Rabbis at Risk:  A Panel Discussion

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Rabbi Dr. Tzvi Hersh Weinreb,
Dr. Michelle Friedman,
Rabbi Daniel Korobkin,
Rabbi Reuven Tradburks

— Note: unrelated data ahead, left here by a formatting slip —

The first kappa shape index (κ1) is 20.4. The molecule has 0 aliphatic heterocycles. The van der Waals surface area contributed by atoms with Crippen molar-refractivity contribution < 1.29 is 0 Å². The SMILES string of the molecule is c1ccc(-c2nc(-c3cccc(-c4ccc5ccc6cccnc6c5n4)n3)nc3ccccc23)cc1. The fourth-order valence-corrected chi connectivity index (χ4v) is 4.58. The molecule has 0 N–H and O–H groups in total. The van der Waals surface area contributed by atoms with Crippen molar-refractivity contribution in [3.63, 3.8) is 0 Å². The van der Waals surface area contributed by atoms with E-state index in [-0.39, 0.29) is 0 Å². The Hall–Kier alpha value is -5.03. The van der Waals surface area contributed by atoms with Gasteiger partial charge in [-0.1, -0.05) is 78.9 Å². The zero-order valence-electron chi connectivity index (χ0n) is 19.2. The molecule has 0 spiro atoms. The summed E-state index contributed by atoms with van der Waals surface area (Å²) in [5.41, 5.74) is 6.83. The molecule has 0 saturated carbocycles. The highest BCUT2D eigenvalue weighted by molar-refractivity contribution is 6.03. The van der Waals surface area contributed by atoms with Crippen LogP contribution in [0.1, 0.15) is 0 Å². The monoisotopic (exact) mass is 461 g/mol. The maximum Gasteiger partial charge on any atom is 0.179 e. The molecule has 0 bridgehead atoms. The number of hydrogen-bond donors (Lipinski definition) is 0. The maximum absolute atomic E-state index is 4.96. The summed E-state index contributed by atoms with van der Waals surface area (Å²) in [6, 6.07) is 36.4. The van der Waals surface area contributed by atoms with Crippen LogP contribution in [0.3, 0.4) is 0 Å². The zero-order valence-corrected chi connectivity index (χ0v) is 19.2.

A rabbi today must play the role of politician, fundraiser, teacher, cheerleader, therapist, legal expert, orator, comforter, friend, authority figure, personal spiritual guide, and more. The Internet and social media has massively affected the rabbinate, and opened every rabbi's decisions and behaviors to be dissected, discussed, and opposed far beyond the walls of his own community. And rabbis must do this while also handling the day-to-day demands of congregations, and tend to their own marriages and families. Rabbis and clergy are particularly vulnerable to lack of gratitude from their communities, as the work they do for others is seen as part of their "job description." Research findings have now emerged with regularity documenting the fact that members of the clergy now suffer from hypertension and depression at rates higher than most North Americans. Their use of antidepressants has risen, while their life expectancy has fallen. Many silently despair of the demands of their job and secretly begin to burn out and worse. And at the darkest end of the spectrum is when a rabbi betrays his community's trust in a variety of damaging and life changing ways, from fraud to abuses of power and sexual misconduct. In this discussion, we look at the most urgent issues facing the rabbinate, and hence Jewish communities, today: What makes for a good rabbi? How should rabbis be trained? What should be a rabbi's chief function? Do we demand too much from them? How and in what ways can we monitor rabbis when they are in danger of "falling", when stress is overwhelming them and they seem to be diverting from appropriate behavior? How can we reach them before it is too late? What kind of protocols can congregations and professional rabbinic organizations implement to track and help the rabbi and also protect lay people? How can we prevent rabbinic burnout and help rejuvenate the lives and careers of rabbis and their spouses?

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